Water-sector firms: which ones will sink or swim?
The United Nations estimates that more than half of the world's population will experience severe shortages of fresh water by 2025. In light of these fresh water forecasts and challenges, several Ryerson University researchers worked together to develop a financial evaluation process to identify which water-sector companies are likely to stay afloat and which ones are likely to sink in a worldwide financial crisis.
"The supply and distribution of water is vital everywhere. As a result it's important to identify in advance which water companies might experience financial trouble so that governments and industry can hopefully help salvage them in time" said Lyubomir Halachev, a recent graduate of the Ted Rogers School of Business Management and winner of the prize for best student paper at the International Congress on Environmental Modeling and Software in Ottawa, which beat out submissions by master's and PhD-level candidates.
Halachev based his research on the "triple bottom line" premise: companies should focus on people and the planet, as well as profits. The idea implies that changes in a company's economic viability may also affect social and environmental stability in the region where the company operates.
Halachev analyzed 140 publicly listed companies around the world. His goal was to determine which companies were likely to remain active in the sector and which ones were likely to "die" out (i.e. be delisted from the stock exchange). The study included a broad range of companies in the water industry including, water-treatment, distribution and bottling, as well as those that operate in, or offer services to, the water industry such as information technology, engineering solutions, financing, and piping and irrigation equipment.
The research was conducted in three stages: first, Halachev used stock market databases to identify the companies and collect their stock data over the past 25 years. His co-author Yashodhan Athavale, an electrical and computer engineering graduate student from Ryerson's Faculty of Engineering, Architecture and Science, expanded upon a set of mathematical approaches initially developed at Ryerson's Research Lab for Advanced System Modelling, and then wrote a computer program to apply them. When Halachev applied these approaches to the stock market data from the water sector and used them to further classify the companies, the resulting information showed a definite visual and quantifiable distinction between the active companies and those likely to "die."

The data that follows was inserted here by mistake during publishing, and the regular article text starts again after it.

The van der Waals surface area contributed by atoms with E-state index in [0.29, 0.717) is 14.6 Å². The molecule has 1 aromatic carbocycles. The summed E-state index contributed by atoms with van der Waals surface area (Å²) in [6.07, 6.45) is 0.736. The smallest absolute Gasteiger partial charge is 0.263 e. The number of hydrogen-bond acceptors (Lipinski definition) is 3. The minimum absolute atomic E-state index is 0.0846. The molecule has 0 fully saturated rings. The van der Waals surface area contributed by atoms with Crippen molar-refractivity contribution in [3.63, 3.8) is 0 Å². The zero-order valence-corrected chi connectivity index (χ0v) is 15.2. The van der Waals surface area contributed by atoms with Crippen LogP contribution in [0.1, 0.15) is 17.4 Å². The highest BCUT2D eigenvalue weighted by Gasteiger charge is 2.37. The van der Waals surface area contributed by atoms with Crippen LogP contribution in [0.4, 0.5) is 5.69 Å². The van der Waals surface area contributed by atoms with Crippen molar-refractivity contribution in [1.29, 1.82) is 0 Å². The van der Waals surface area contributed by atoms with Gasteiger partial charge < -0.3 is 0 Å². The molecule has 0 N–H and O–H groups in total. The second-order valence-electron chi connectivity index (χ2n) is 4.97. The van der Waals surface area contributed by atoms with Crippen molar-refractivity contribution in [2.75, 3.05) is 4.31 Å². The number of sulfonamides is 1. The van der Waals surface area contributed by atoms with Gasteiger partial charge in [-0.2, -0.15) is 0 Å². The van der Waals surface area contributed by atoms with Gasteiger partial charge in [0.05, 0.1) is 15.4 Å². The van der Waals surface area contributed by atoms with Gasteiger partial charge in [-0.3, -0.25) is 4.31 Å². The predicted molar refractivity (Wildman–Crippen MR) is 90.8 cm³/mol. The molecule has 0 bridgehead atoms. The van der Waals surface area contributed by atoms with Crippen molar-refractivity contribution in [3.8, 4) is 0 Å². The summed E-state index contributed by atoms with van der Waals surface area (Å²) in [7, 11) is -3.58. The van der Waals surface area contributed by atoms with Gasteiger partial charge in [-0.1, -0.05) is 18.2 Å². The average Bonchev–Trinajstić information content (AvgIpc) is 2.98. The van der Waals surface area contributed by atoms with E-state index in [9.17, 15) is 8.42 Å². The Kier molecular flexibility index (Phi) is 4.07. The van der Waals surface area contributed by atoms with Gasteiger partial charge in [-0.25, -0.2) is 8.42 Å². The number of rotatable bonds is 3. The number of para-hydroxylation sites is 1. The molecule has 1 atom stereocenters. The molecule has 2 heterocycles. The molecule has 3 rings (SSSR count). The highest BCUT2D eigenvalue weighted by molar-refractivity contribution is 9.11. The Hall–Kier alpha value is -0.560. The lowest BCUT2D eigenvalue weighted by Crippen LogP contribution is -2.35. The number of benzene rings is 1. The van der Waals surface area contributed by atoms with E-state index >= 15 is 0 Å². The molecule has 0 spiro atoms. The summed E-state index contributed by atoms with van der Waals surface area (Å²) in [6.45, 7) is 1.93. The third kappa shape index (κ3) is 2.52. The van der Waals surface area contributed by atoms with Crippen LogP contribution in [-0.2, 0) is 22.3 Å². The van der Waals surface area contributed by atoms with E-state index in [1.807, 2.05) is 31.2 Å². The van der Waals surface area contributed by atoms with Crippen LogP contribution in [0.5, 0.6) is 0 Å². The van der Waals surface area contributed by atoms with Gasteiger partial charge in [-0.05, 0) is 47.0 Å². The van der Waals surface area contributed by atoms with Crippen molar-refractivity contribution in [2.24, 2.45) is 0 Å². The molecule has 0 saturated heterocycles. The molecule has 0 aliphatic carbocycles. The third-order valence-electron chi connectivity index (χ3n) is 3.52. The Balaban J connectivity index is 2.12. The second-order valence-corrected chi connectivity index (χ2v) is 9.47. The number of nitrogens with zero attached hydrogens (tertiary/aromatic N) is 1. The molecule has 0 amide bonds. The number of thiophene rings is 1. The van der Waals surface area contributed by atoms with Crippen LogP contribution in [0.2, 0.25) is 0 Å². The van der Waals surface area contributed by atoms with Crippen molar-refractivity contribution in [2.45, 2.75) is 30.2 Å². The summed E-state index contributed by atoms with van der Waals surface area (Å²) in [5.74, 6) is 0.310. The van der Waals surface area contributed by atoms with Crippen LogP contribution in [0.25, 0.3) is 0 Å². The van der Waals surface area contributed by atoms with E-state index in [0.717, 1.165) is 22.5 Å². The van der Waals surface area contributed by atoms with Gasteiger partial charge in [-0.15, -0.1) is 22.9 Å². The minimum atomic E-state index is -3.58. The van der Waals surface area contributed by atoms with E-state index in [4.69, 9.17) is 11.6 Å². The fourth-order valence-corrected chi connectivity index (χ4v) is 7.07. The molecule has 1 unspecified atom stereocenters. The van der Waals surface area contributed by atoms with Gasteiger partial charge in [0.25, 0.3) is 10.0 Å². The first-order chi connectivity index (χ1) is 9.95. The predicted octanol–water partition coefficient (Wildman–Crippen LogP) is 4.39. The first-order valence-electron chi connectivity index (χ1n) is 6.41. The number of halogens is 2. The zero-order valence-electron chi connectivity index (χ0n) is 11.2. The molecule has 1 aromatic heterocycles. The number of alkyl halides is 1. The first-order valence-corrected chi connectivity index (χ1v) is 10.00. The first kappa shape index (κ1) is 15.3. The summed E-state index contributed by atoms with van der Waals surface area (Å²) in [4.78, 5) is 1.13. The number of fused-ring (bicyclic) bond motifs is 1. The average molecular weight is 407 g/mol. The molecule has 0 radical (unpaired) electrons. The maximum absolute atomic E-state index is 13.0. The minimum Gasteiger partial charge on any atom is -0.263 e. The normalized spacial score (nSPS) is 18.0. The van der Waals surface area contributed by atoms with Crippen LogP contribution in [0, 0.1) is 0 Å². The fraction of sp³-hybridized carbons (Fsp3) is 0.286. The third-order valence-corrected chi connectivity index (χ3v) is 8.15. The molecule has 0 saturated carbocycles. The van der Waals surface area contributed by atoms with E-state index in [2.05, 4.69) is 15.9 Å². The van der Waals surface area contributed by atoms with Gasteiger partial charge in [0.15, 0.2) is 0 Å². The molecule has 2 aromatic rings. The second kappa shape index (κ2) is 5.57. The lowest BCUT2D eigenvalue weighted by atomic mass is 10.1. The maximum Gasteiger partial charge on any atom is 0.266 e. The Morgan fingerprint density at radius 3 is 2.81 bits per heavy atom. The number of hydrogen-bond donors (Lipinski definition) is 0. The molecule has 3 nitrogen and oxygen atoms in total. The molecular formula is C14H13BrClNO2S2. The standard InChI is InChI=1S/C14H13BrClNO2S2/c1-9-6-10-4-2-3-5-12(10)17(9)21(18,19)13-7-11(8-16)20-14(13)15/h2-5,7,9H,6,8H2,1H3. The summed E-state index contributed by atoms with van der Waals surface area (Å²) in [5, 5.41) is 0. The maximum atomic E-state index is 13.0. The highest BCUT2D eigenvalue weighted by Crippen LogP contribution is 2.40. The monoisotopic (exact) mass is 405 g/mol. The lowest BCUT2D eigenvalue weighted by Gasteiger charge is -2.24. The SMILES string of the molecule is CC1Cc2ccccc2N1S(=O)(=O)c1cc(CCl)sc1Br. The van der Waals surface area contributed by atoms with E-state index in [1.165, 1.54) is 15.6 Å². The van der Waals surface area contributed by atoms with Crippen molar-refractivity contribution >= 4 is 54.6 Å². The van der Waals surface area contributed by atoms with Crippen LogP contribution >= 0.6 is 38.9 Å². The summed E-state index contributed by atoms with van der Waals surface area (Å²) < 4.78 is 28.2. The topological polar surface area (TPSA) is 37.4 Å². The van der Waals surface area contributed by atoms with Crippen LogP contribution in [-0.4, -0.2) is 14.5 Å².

Professor Aziz Guergachi, founding director of the advanced system modelling lab at the Ted Rogers School of Information Technology Management, and Halachev's co-author and supervisor said the results of this research illustrate the importance of conducting interdisciplinary research.
"The solutions to modern-day problems lie at the intersection of disciplines, not in single disciplines. It's similar to a soccer game. Defensive and offensive players pass the ball to each other and when the best moment comes, one of those players will score. So, it is hard to state the role of individual players in scoring the goal."
Given the importance and potential scarcity of fresh water, it is essential for governments to be able to identify water-sector companies that are on the brink of financial trouble while they can still be salvaged. Through the interdisciplinary work and collaborative efforts of Halachev and his co-authors, their predictive model can provide much needed insight into the increasingly important, yet vulnerable water sector.